Unexceptional students can grow and develop into highly professional teachers: I know I did it

By Neville Jennings

Aspiring teachers will need to meet a raft of new requirements if they want to get a job teaching in NSW public schools from 2019. NSW Education Minister, Rob Stokes, who has criticized universities for accepting students with low ATAR scores into Initial Teacher Education courses, has set the bar high with a new Teacher Success Profile that all new teachers in NSW pubic schools will have to meet.

To teach in NSW public schools graduates from Initial Teaching Education courses will need at least a credit point average in their degree course, have the entirety of their practical classroom experience assessed, show superior cognitive and emotional intelligence via a psychometric test, pass a one-on-one behavioural interview and complete an undergraduate degree that is delivered face-to-face rather than online.

As a consequence of proposing the Teacher Success Profile, the Minister’s office has received many letters and calls from universities insisting that that profile is discriminatory: being focused on excellence rather than equity. Amongst the academics commenting on the issue are Professor Nan Bahr (Pro Vice Chancellor and Dean of Education at Southern Cross University), Professor Donna Pendergast (Dean of Education at Griffith University) and Associate Professor Joanne Ferreira (Director of the Centre for Teaching and Learning and Academic Director of SCU Online at Southern Cross University).

They argue that teachers are NOT under-qualified and NOT under-educated. They say Australian Tertiary Admission Rank (ATAR) scores have limited value in selecting prospective teachers as they over-simplify the complex attributes required of today’s educators.

As with many qualified and highly experienced teachers who are, or have been, teachers in NSW schools this discussion led me to reflect on my own career as a teacher.

Pathway to becoming a professional

While my pathway is unique to me, many teachers, and perhaps many would-be teachers, may identify with what I did and how I did it. I want to tell you my story because I believe people, given the chance, can grow and develop into highly successful professionals.

Before Xmas in 1958, I sat on the front lawn of my home in Ryde, NSW waiting for the Sydney Morning Herald to reveal my Leaving Certificate results. Having attended the selective Homebush Boys’ High School I was happy to have gained a pass with five “B” level results. I had applied for a Teachers’ College Scholarship and waited unsuccessfully through January while my mates with slightly better results gained Commonwealth Scholarships to study at University. Late in January 1959 I was told by departmental officials at Sydney University that there were 250 applicants ahead of me in the race to get a scholarship.

I started work in a local factory as the academic year began but kept checking with the department until just before Easter in 1959, I was offered one of the last scholarships to be offered at Wagga Wagga Teachers’ College. I was on the train the next day. Under the incoming Teacher Success Profile I probably would not have gained entry.

Not only were my academic results average, I did not have an outgoing personality and tended to question authority a little too readily. Compliance was not my strong suit, and yet here I was seeking to work for one of the world’s largest educational bureaucracies.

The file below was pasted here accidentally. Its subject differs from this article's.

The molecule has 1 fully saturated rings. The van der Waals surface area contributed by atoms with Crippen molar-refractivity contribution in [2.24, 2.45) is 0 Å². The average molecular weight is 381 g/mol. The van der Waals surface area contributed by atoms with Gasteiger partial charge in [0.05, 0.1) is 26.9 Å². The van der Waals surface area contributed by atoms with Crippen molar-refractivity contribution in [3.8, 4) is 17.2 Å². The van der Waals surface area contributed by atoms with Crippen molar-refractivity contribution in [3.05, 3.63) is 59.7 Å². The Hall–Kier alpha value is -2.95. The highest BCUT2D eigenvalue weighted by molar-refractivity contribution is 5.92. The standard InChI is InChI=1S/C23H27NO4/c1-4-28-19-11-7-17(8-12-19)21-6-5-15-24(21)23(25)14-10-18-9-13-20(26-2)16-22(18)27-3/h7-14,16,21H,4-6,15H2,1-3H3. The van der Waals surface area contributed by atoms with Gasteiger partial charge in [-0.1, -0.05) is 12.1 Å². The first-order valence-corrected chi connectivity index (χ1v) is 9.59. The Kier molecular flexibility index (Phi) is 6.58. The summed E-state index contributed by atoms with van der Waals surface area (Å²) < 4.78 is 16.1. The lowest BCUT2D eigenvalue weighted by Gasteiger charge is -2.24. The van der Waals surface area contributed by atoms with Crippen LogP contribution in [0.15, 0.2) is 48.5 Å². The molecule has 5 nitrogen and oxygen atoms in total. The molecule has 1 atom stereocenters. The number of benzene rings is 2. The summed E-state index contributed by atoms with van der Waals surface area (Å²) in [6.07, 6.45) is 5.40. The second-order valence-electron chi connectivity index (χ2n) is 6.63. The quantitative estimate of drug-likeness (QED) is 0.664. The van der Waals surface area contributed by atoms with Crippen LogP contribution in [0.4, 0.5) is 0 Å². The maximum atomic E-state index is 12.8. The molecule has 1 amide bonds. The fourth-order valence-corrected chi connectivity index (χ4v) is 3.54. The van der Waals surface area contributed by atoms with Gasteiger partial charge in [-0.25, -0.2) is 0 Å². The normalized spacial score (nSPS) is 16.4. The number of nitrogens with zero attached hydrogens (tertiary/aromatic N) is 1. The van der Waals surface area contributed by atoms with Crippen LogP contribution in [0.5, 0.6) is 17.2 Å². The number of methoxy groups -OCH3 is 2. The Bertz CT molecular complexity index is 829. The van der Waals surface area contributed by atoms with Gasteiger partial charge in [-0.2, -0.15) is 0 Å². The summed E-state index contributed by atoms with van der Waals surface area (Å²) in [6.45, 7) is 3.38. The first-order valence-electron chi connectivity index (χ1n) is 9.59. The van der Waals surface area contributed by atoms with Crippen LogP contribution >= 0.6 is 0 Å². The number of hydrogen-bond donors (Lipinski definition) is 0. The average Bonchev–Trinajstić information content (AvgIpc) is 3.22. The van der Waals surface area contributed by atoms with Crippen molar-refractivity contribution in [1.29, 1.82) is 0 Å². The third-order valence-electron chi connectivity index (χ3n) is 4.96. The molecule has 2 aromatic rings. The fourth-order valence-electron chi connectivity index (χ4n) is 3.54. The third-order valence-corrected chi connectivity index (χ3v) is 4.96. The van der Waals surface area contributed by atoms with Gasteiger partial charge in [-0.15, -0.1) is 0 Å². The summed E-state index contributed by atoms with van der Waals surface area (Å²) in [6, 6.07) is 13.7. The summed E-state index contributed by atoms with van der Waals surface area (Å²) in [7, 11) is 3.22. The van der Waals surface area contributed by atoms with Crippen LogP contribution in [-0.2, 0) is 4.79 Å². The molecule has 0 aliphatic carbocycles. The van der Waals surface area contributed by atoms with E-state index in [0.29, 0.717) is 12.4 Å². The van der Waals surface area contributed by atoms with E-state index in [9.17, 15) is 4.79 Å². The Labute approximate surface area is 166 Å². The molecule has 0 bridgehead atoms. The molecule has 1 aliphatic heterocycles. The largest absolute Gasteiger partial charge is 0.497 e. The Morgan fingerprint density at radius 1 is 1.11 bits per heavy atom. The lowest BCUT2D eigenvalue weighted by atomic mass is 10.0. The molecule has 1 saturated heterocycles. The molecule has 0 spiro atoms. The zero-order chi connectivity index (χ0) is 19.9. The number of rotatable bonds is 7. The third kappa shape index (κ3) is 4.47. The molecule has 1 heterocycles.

I probably also would have had difficulty passing the emotional intelligence test and the one-on-one behavioural interview by failing to fully realize that teaching is “relational”. I had little understanding at that age about the collegial nature of teaching. That is something that only came from experience.

As it happened, my personality blossomed during my teacher training years, I was inspired to pursue an academic career and I found that I loved teaching. Entering the profession at age nineteen and teaching primary students at a succession of rural schools, I studied part time with UNE and gained a Bachelor of Arts degree in Geography, History, Economics and Education. I then transferred to the secondary sector and soon found myself on a Board of Studies Curriculum Committee for Asian Social Studies.

With the support of teachers in neighbouring schools across Sydney I helped to establish the Asia Teachers’ Association. I was a mentor in the Macquarie University Master Teacher Scheme and my wife Leonie, who was a product of that scheme, became a highly successful educator.

I toured the state delivering professional development courses. In subsequent years I taught in Victoria and gained a Teaching Exchange to Manitoba, Canada before returning to Sydney to teach at a private school in 1985. I had been promoted to the level of Head Teacher and had completed a course in Teacher Librarianship, a Graduate Diploma in Intercultural Education and a Masters Degree in Education.

Upon moving to the North Coast of NSW in 1990, I worked in a Professional Development Centre, engaged in the training of primary teachers at Southern Cross University, completed my PhD in Citizenship Education and ended up as Education Liaison Officer for the secondary teacher program at the Tweed Gold Coast campus of SCU from 2005 till 2008. As a researcher, I joined the Southern Cross Roundtable to conduct a Second Phase evaluation of the nation-wide Innovative Links Program that drew together school-based and university-based teachers in fulfilling collaborative action research.